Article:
Racing talent from the Philippines: Bianca Bustamante

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In Valencia she recently achieved her first victory in the elite junior racing series F1 Academy: Bianca Bustamante still can hardly believe it. The Filipino pilot impresses with her talent and down-to-earthness.

Life in the fast lane: F1 Academy driver Bianca Bustamante

“When I won, it was like the whole world exploded,” Bianca Bustamante told DW. The President of the Philippines congratulated the 18-year-old on his victory in Valencia, a resolution was passed in the country's Senate and her face was featured on a giant billboard on Manila's busiest street.

“I honestly didn't know how to react. I didn't expect the impact to be so big. It was really a crazy moment for me. Experiencing all these things at 18 sometimes feels a bit too much. “

It would be easy to dismiss this reaction as a classic exaggeration that athletes like to use. But Bustamante's story explains why tears shed and the country celebrated when the teenager took the podium.

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Hard Road to Fame

Her motorsport-mad father bought Bustamante her first racing suit when she was just one year old. At the age of three she sat in a baby racing car, and at just six years old Bustamante knew that she wanted to be a racing driver!

“Financially it was definitely not easy for us. We are from the Philippines and our family is middle class here. My father is actually an overseas worker. He moved away when I was young just to earn money and support the family racing was really, really difficult for everyone. We made a lot of sacrifices, sometimes you could say too much. So I always felt like I had to pay them back.”

Bustamante gave up a lot on the way to professional sports: she never went to a prom or stayed at friends' houses. She was homeschooled for most of her life.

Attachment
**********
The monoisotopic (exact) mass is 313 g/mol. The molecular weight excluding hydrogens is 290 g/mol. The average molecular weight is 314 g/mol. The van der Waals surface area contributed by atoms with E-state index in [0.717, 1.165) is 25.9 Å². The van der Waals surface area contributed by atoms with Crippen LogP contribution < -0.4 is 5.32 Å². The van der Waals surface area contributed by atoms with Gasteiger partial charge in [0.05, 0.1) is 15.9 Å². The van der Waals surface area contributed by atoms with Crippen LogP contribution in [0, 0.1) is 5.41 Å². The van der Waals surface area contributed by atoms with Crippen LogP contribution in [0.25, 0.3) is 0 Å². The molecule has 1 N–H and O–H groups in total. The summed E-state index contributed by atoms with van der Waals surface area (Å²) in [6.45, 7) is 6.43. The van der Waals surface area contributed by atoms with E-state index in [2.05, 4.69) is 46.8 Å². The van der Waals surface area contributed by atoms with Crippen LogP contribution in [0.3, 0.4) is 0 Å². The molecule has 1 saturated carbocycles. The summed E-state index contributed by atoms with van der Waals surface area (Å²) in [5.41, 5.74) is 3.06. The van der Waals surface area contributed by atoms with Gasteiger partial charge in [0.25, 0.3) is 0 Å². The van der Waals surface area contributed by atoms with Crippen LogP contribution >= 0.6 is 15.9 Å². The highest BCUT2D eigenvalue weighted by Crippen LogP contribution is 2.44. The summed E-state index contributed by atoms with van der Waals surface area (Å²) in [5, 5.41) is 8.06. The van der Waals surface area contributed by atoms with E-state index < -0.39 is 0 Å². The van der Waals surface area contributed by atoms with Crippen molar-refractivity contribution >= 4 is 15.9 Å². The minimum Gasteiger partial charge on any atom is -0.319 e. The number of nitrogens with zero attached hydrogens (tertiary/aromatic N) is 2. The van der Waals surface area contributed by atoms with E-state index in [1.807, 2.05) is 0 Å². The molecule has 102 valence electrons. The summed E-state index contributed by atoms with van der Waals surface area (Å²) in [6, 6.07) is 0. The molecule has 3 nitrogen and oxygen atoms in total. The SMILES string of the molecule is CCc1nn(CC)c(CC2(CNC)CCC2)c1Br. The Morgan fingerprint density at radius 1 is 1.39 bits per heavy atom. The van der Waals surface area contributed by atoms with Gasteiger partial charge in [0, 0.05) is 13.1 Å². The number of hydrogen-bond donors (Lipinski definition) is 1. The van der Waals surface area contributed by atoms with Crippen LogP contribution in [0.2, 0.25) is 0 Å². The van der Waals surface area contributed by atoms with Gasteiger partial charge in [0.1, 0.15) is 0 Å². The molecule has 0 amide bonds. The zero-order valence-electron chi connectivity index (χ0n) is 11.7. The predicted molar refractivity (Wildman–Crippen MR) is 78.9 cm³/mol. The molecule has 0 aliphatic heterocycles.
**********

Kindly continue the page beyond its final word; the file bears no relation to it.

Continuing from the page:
“A few years ago we had trouble paying the entry fee, the fuel and the tires. That was a difficult path,” she says. That's also why she contested every race with the utmost concentration because she didn't know if there would be a next one.

This tough school helped her. She has since risen from karting glory as a kid to the top rookie in the W Series. This year she competes for Prema Racing. The Italian racing team was already a springboard for many Formula 1 talents such as Charles Leclerc and Mick Schumacher.

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Family support

To have made it this far is a testament to Bustamante's determination. The distance from home is a challenge for her: “A race brings so much adrenaline. Other drivers have a home to go to afterwards, but for me home is a bit too far away, so I'm often alone. That is one of the challenges.”

Even from a distance, however, she feels the support of her family. The close connection to her brother gives her special support. “I have a brother and he has autism and Down syndrome. I think that through him I really learned not only to think about myself, but also to be very selfless about a lot of things. There were moments when I had to be very patient and forgive him when he threw tantrums,” says Bustamante. However, her brother was one of the first to call her after her win in Valencia.

“That's why I've always been very patient with life and with difficulties. It brought me a certain maturity. It takes a lot of self-control and discipline.” Unsurprisingly, the premier class of motorsport is their declared goal. “I want to make it into Formula 1, that's my Mount Everest,” Bustamante emphasized in an interview with DW. “Everything I do serves the purpose of hopefully getting there.”

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Dream big

Last year Bustamante got a taste of it at the Hungaroring when she met seven-time Formula World Champion Lewis Hamilton. The two have a number of things in common: their talent and their ambition as well as the fact that they look different from most of the drivers in the field. For the teenager, the meeting was “a moment I will never forget,” she says. Hamilton is also one of the earliest supporters of the F1 Academy.

“Lewis has always supported women in motorsport. He was one of the first people to really champion it. The fact is, it's not just about It's about us drivers, but also about engineers.” McLaren, for example, have started a STEM program that is intended to attract women to technical tasks in motorsport. Bustamante herself is studying in the MINT field and is about to graduate at the time of the interview.

The story of the 18-year-old can encourage women to find their way in motorsport. With the long-term goal of Formula 1 in mind, the main thing for Bustamante is to win the next race and, as the winner, to call her brother even more.

(Adapted from English by Jens Krepela)